Halloween may be over, but the mindless binging of quality content will never end, especially in the midst of not only a global pandemic, but also election madness. This past weekend, I did something I thought I’d never do, and binge watched the entirety of the Harry Potter series from start to finish. This was partly because it was Halloween, which is the perfect time to watch some spooky flicks, especially ones with such a cult following, and partly because my boyfriend was appalled that I hadn’t seen any of the movies, and was coerced to watch the series in order to stop him from leaving me for someone who was knowledgeable of the magic of Hogwarts. Despite J.K. Rowling’s inflammatory statements, I thought it’d be best to separate the art from the artist, and see if the cult following behind it is valid. Furthermore, after a little over two days of consecutive viewing of all eight Harry Potter movies, I can say that I am now a believer.  

Although I am late to the party, I wanted to share my thoughts as someone viewing this film phenomenon from untainted eyes. Prior to watching the Harry Potter movies, I knew practically nothing about them other than the fact they were adolescent wizards that were divided into different houses. Could I name any of the houses? You better believe I couldn’t. However, before watching the films, my partner and I took a quiz to see which Hogwarts house I most aligned with, and by the end of the eight films, I would determine if this was the true answer. And let me tell you, by the end of our Halloween binge session, I knew that I was a member of the Gryffindor house to my core, and I couldn’t be more proud. The only other house that looked appealing to my set of traits was the Slytherin house, which I later found out was the house that birthed all of the villains and/or antagonists of the films. At first I was appalled when my partner thought that I was apart of those evil Slytherin folk, but during the 2nd film, after learning the Sorting hat told Harry he would’ve done well in Slytherin after he felt he might’ve been misplaced, I felt better about my placement. I guess we all have a little evil in all of us.

Throughout the films, I found it hilarious that though Hogwarts houses four different categories of wizards and witches, they only focus on two. While the students in Gryffindor and Slytherin were the main characters and focus of the movies, the other two houses, Ravenclaw and Hufflepuff, practically went unnoticed. Ravenclaw students are known for their intelligence and wisdom, and Hufflepuff students are known for their justice and patience, however we saw none of these traits displayed in the films and at some point halfway through the series I forgot these houses even existed. At one point, there was set to be a Quittage match between the Gryffindor and Hufflepuff houses, but this match was cancelled for justifiable reasons, but it was an unfortunate coincidence the only Quittage match not involving the leading houses of Hogwarts was cancelled. I was informed that in the books, which I also never read, that Rowling gave much more information and story to the Ravenclaw & Hufflepuff house members that wasn’t shown in the movies. And although I’ll never crack open one of those novels now that I’ve seen the movies, there is some peace of mind knowing these students were given some literary justice.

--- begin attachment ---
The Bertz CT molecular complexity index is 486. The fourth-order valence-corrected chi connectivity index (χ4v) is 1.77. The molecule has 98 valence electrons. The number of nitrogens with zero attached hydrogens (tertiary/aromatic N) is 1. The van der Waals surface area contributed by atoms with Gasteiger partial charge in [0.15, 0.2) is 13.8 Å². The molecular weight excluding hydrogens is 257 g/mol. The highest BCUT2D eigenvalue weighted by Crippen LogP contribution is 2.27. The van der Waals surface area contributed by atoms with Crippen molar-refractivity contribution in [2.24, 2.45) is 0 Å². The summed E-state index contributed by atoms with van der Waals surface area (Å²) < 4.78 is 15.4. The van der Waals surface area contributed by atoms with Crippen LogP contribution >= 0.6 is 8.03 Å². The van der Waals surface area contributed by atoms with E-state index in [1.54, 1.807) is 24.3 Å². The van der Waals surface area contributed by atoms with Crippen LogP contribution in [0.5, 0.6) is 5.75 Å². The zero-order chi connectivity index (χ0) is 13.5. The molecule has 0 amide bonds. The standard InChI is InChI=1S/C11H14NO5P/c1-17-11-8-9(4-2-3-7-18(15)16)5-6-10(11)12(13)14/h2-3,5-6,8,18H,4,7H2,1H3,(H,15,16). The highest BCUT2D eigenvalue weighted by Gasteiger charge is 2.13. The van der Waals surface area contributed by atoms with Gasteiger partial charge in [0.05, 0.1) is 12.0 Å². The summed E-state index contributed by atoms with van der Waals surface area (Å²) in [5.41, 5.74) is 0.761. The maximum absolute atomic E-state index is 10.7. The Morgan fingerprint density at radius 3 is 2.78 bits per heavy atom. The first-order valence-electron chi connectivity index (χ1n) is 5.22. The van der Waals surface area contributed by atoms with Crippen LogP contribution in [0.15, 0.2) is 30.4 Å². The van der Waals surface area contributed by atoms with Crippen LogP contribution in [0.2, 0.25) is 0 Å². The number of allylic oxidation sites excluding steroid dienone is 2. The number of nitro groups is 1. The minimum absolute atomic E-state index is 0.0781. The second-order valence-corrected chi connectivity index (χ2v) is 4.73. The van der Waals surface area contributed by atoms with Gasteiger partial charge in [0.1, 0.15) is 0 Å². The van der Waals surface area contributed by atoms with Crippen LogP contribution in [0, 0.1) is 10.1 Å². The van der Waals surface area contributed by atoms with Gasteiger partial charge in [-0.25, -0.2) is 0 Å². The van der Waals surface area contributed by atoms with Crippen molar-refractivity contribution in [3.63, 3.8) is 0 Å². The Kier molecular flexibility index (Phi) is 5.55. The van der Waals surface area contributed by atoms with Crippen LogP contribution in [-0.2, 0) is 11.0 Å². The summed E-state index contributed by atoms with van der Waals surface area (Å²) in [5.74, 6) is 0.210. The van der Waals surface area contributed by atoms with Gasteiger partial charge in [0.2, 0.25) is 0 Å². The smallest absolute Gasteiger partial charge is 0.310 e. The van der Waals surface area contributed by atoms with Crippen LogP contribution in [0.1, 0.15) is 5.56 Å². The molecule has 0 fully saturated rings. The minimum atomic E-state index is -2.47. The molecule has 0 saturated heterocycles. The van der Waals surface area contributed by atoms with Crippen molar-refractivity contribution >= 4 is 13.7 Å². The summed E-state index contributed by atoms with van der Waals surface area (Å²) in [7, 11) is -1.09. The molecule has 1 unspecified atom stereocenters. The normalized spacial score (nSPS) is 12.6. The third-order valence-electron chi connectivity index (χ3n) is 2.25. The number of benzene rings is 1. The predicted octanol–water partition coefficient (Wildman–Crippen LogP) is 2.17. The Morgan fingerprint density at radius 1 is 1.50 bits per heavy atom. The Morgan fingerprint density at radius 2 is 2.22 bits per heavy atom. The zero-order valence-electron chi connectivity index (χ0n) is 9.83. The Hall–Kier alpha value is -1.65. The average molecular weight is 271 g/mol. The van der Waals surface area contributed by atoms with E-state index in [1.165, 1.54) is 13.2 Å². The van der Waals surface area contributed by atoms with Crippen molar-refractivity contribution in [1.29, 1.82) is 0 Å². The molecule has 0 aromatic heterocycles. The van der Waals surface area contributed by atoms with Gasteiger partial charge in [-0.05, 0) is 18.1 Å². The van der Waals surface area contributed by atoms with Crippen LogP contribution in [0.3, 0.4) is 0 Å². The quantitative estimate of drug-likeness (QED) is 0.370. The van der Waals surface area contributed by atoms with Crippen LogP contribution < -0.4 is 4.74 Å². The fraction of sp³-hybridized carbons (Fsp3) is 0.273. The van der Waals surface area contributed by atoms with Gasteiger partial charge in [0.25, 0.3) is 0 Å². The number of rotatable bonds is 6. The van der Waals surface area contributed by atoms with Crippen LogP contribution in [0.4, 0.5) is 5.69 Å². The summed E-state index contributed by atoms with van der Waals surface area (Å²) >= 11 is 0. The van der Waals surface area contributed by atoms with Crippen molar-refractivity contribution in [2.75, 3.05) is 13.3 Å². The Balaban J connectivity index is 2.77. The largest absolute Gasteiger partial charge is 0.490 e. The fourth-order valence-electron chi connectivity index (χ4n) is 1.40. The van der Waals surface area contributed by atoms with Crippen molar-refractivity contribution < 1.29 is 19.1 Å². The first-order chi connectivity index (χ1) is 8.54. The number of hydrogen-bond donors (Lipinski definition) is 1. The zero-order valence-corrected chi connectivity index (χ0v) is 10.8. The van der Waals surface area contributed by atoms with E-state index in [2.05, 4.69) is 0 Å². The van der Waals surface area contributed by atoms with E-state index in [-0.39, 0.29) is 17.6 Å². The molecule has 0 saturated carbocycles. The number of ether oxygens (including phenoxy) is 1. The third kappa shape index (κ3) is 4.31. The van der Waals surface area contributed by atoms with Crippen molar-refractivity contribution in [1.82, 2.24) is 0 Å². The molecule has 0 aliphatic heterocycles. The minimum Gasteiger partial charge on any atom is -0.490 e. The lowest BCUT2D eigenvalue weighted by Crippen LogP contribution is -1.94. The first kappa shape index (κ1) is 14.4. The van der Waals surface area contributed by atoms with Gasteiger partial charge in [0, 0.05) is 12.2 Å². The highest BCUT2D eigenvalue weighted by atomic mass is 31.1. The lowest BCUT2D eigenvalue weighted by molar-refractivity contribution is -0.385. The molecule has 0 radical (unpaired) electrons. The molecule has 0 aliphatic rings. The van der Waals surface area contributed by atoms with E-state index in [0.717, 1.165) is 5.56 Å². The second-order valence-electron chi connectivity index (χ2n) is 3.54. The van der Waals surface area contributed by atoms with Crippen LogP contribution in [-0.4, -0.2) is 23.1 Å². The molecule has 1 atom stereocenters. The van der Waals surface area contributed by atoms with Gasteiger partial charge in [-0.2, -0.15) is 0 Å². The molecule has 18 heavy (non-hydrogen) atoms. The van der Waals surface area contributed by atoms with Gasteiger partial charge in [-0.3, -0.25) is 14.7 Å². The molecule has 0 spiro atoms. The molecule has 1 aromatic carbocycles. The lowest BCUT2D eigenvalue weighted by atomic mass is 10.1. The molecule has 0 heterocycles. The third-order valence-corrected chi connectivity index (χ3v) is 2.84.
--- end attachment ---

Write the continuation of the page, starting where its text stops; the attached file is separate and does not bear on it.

Harry Potter was the film’s center point and main protagonist, as year after year he fought evil magical forces that not only strengthened his skills as a wizard, but also strengthened him as a person. One thing I found quite interesting was Harry’s strong hero complex that you see so often in action movies that revolve around young male characters. Whenever Harry set out on a dangerous adventure, conquer some evil force, or face a dark villain, Voldemort or otherwise, he would immediately try to stop whoever was with him and insist that he complete said mission alone. We quickly learn that like many heroes, Harry also could not do any of what he said alone. Had he really opted to go solo and fight these forces, the books would’ve most likely stopped at number two, and there would only be one film. Harry had the help of his professors, friends, and fellow magical acquaintances to help him along quests, and other magical beingsOne of Harry’s closest friends, Hermione Granger, was the brains of their trio, that included Ron, the timid wizard who was riddled with as much anxiety as he was fear. Without her intellect, Harry’s future would cease to exist.